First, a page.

Looking after your mental wellbeing during the COVID-19 pandemic

Practical, helpful tips to help you and others look after your mental health and wellbeing during social distancing.


Consider how stress may affect you and others during the outbreak.

We know that things will be different for a while. It is normal to have a range of feelings: you may feel sad, stressed, confused, scared or even angry. There are things you can do to feel better.

  • Try to keep perspective. Remind yourself the world will keep turning and the sun coming up.
  • Talking to people you trust can help. Set up regular phone or video check-ins with friends and family during self isolation.
  • Register for a phone call to keep you socially connected with COVID Connect.
  • Maintain a healthy lifestyle, including a good diet, sleep and exercise.
  • Check out our podcast series COVID Collective for tips from the experts.
  • If you feel overwhelmed, talk to a health worker or counsellor.

We have more tips on looking after yourself and other during a major crisis »


When physically isolated, it’s more important than ever to maintain connections with your loved ones, friends and community.

There are lots of ways to stay connected.

  • Make regular phone calls or video calls to people you know.
  • Arrange video ‘dates’ for yourself or your children.
  • Set up virtual social events with friends to watch your favourite TV show or sport.
  • Play virtual games with a friend, try chess or scrabble.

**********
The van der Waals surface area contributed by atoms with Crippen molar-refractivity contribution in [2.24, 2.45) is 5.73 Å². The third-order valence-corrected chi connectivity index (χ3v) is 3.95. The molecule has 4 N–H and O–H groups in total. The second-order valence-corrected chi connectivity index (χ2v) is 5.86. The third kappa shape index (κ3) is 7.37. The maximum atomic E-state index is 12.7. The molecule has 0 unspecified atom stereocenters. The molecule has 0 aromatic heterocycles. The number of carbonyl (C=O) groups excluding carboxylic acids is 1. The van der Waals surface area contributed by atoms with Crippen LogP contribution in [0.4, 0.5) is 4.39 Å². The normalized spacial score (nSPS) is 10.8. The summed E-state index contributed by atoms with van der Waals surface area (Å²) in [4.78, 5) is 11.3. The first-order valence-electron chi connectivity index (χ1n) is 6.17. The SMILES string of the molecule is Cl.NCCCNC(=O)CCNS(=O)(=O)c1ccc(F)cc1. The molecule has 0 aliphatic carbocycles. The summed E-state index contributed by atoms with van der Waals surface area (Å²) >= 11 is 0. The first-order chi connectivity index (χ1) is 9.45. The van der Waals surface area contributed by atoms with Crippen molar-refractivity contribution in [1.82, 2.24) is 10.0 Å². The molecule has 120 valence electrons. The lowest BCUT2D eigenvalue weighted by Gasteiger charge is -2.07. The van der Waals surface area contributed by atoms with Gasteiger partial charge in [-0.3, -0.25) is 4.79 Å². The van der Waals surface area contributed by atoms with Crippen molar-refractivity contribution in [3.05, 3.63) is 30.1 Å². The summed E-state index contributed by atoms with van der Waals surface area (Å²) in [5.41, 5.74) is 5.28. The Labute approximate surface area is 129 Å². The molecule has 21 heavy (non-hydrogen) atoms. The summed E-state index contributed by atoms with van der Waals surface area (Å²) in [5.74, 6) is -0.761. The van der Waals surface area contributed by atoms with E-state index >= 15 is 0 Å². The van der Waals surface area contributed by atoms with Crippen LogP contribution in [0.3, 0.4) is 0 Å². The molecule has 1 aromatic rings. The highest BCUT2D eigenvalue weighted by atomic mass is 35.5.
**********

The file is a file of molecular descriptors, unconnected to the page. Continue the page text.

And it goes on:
• Join a local community group on Facebook.
  • Share on social media the ways that help you stay connected, they can inspire others too.
  • Write a letter to someone. It’s amazing the effect it can have.
  • Take a course, sign up to learn something new or do first aid training online.
  • Stay in touch with work colleagues while working from home, have lunch or a coffee together or just turn the video on during meetings.


Be proactive and think about your health, comfort and happiness. It can help you to maintain wellbeing for yourself and others.


  • Stay healthy, eat well and exercise when you can.
  • Reduce your exposure to news. Choose one source and check twice a day.
  • Think about posting positive stories about how people are dealing with this.
  • Only share information from reputable sources, like WHO or the Department of Health.

Your family, friends and flatmates

  • Being in close confines can be stressful – watch out for signs of stress among family members.
  • Work out a strategy to defuse any difficult situations or anger.
  • Do things together that you all enjoy.

Young people and children 


Check on family, friends and people in your community who might need extra care.

COVID-19 has impacted us all in some way. There are things we can do to make this situation easier for one another.

  • Think about who in your neighbourhood, workplace or social circle may be especially vulnerable. Find ways to connect with them.
  • Take time to thank supermarket staff, your doctor's receptionist, the delivery food team and others at the frontline.
  • Check in on friends and family whose employment is likely to be affected.
  • If you can afford it, continue to support your local shops and cafes. You can do this online or by ordering delivery.
  • Respectfully counter racism or stigma on social media where you can, and feel safe to do so.
  • Use our neighbour connection cards to reach out to something to offer your help or to connect and reduce isolation.

Share this poster of some simple steps to stay happy and hopeful during COVID-19.
  • Be a hero and #StayHome.

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